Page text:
Two Scary Hours on a Football Pitch

Last Sunday something terrible happened on a Dutch football pitch.  After a match between two amateur, youth teams, three boys (two 15 year-olds and one 16 year-old) beat up the linesman of the other team. The linesman, 41 year-old Richard Nieuwenhuizen, suffered blows on his head and neck, causing severe brain damage. He passed away a day later.

Discussions now focus on ‘violence on the football field’. Let me be clear. I totally agree with almost all measures that have been and will be taken to address what happened this time and to (try to) prevent such things from happening again. This weekend, all amateur football matches in the Netherlands have been cancelled. Meetings are organised at many clubs to talk about what happened. This weekend, professional teams will be wearing black mourning bands and will observe a moment of silence before their games. It cannot get enough attention. Continue reading


Football: Replace the 90 Minutes Official Time by 65 Minutes of Actual Playing Time

Which football supporter has not been irritated by it? Two football teams play each other. The one team (in my memory often an Italian one) is happy with the current score, the other is not. The former team tries to survive the rest of the game without conceding a goal. An effective strategy: don’t play at all. This is referred to as the practice of  running out the clock, stonewalling, killing the clock, stalling, time-wasting, or sandbagging. Continue reading

Ronald Koeman is Right

The past days, some commotion has been caused by Ronald Koeman, trainer of Feyenoord, who benched his player Kelvin Leerdam. Leerdam still has a contract with Feyenoord until the end of the (football) year, and refuses to sign another contract. Feyenoord thus risks losing him without receiving a sum of money. Koeman therefore decided to not let him play anymore for the first team, despite his qualities as a football player, which otherwise would have earned him a spot in the first squad.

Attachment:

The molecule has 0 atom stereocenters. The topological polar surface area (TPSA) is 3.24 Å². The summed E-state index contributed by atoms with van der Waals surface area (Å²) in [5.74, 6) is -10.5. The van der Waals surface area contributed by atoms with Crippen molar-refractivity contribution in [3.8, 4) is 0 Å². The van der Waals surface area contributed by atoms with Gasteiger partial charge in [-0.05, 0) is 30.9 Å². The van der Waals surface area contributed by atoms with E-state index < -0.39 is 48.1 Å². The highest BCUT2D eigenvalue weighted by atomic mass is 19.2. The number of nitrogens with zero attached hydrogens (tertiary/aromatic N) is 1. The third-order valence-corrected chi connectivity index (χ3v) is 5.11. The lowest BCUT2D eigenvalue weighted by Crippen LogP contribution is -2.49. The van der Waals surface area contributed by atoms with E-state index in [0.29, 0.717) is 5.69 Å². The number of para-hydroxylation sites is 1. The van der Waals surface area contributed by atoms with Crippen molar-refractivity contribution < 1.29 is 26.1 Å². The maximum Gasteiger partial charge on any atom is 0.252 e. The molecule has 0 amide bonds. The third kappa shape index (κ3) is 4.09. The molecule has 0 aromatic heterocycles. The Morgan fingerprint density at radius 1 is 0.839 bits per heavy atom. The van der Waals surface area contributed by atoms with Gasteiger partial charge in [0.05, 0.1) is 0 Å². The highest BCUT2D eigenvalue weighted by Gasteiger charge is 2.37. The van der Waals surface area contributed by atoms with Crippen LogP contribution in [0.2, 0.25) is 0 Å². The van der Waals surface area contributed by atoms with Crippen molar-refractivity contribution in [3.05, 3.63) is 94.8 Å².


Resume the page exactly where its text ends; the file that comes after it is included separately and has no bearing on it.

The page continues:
Kelvin Leerdam (left) and Ronald Koeman (the other left)

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My First Holland-Germany

Every Dutch child, especially when it is a boy, is raised learning that the most important events in life matches are the football matches against our eastern neighbours, the Germans. For 90 minutes and a bit more, nothing else matters. The rivalry is intense. Historically, the tension has been building, with the Germans winning the European title in 1972, 1980, and 1996, and the World title in 1954, 1974, and 1990. This may already be a source of envy, given that Holland is the only team to have been in 3 World Cup finals but has never won. The German victory in 1974 was especially bitter. We had impressed the world with our Total Football, which still inspires teams like FC Barcelona with their tiki-taka playing style, had star players like Van Hanegem, Cruijff, and Neeskens – but it wasn’t enough. Continue reading